Celestial Events Bring Visitors to Borrego
Last updated 9/14/2023 at 12:16pm
It looked more like mid-winter on the dark-sky weekend of mid-August as eager sky watchers flocked to Borrego's famous dark skies to get a good look at the annual Perseid Meteor shower.
There were mini-traffic jams in town, hotels were filled, and restaurants were busy to accommodate the crowds eager to view a spectacular sky show.
This year's Perseid shower was billed to be above average, due to the lack of moonlight and predicted clear skies.
Sky watchers and photographers gathered along dark roadsides, while the more adventurous headed out to remote locations for the best viewing. Can you imagine a summer traffic jam at Font's Point?
Borrego Springs and surrounding Anza-Borrego Desert State Park have been recognized by the International Dark Sky Association as prime places to clearly see the magnificent events in the night sky, such as meteor showers, the summer Milky Way, comets and constellations.
Despite the warm temperatures, the dark summer sky did not disappoint. While there were few huge "fireballs," viewers enjoyed a meteor show that only got better after midnight.
The Perseid Meteor display is an annual event every August as the earth passes through a cosmic dust cloud left behind by Comet Swift-Tuttle that travels in a 133-year orbit around the sun.
The quality of the annual show depends on weather, location and the phase of the moon.
Clouds or fog, along with light pollution in urban areas generally make that a poor location to view the sky show. A bright moon can also limit viewing to only the brightest meteors as they burn up while entering our atmosphere.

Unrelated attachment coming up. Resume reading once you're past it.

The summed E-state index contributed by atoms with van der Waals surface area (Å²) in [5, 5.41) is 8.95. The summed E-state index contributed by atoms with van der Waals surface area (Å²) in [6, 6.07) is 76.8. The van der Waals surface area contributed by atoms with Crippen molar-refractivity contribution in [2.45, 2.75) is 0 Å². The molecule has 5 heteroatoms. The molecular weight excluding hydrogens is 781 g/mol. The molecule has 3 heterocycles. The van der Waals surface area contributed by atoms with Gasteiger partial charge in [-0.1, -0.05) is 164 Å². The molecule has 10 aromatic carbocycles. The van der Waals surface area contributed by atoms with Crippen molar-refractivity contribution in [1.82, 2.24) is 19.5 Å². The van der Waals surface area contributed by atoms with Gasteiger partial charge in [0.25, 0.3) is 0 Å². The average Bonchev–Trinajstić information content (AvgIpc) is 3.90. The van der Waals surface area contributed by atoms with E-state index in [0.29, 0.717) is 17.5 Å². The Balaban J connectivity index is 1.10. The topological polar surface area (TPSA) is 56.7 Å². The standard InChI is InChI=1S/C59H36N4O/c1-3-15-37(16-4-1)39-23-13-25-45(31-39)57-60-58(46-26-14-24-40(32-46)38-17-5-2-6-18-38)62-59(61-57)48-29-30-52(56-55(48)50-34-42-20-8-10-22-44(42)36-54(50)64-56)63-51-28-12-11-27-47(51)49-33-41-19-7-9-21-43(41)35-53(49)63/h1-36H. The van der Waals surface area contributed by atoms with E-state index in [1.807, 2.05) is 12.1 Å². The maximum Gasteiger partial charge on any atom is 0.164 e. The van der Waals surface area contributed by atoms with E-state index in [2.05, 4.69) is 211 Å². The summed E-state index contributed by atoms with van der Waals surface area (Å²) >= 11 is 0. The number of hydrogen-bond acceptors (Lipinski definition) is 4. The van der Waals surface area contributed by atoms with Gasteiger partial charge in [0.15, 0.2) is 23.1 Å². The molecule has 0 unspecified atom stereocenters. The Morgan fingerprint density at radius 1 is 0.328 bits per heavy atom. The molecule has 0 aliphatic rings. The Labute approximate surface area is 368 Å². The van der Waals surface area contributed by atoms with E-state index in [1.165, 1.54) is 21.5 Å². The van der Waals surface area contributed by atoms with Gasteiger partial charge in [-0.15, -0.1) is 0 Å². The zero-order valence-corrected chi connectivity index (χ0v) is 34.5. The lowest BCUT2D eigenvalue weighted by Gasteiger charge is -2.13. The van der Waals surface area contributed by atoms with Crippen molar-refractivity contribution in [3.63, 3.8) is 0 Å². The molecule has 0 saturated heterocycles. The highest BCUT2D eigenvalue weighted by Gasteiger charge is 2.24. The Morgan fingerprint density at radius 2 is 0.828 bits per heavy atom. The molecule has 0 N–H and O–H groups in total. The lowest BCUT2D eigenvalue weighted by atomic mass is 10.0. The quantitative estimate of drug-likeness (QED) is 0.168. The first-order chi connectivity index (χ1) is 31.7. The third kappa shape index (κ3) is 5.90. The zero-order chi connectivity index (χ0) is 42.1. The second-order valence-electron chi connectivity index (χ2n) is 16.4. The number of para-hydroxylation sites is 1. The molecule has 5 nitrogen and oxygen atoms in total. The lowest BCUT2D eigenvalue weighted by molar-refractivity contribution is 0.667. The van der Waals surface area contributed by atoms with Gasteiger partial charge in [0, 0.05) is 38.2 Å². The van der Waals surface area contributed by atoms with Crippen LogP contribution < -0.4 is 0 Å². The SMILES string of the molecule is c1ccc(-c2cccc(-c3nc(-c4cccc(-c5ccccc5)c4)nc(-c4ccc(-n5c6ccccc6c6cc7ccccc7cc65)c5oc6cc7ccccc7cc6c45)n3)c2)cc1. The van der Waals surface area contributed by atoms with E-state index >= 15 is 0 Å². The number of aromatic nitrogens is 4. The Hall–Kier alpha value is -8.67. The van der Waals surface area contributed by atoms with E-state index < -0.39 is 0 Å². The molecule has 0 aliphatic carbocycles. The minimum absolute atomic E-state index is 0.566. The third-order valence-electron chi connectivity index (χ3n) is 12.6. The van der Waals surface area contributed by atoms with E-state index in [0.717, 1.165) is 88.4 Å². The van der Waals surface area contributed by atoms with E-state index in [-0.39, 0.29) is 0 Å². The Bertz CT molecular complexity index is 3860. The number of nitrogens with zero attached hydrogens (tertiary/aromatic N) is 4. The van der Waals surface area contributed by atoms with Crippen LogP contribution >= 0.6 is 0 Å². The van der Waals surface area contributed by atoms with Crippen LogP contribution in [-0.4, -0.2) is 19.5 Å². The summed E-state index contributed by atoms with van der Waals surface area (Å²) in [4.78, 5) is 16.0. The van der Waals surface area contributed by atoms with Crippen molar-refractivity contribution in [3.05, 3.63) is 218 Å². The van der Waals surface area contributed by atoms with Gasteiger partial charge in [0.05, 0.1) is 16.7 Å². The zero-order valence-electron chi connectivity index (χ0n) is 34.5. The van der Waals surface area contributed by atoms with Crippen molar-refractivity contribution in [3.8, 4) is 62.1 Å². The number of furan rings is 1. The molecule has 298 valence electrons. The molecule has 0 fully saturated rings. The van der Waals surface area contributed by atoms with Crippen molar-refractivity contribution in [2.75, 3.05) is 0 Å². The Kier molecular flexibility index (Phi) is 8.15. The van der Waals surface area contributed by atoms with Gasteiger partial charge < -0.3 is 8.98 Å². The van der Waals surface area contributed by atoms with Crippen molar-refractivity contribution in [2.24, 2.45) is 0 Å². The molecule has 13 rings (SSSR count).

That's what makes Borrego Springs such a prime location for sky viewing.
Here, there are dark skies, and very few cloudy days. This year, there was no moon during the Perseids.
If you missed it, don't worry, there are a few other meteor showers coming up this year.
On September 9, a lesser-known event called Epsilon Perseids peaks with an anticipated rate of five meteors an hour under ideal conditions.
Meteors from this display can be of medium brightness and fast. The moon phase will be a waning crescent, so not much of an issue.
October 21 will be the peak night for the Orionids, with an expected hourly rate of 20. These meteors are from the dust of Halley's Comet and are typically bright and fast.
Best viewing of the Orionids will begin around 11 p.m., looking to the northeast and southeast. The moon will be in the first quarter on Oct. 21 and will set just before midnight.
The Leonids peak on Nov. 18, with an hourly rate predicted at 10 to 15. Some models predict a second maximum on the morning of Nov. 21 with double that rate.
A crescent moon will be setting before 10 p.m., so viewing conditions should be ideal.
The final meteor shower of the year is the Geminids, peaking on Dec. 14 with a predicted hourly rate up to 150.
This is typically a display of medium brightness and moonlight this year will not be a factor.
The key to viewing meteor showers is a dark sky location. Even a backyard porchlight can add enough light pollution to hamper viewing of dimmer meteors.
Bring a comfortable folding chair, or better yet, a reclining chair that will allow you to look skyward.
On a good year, it's a show you won't forget.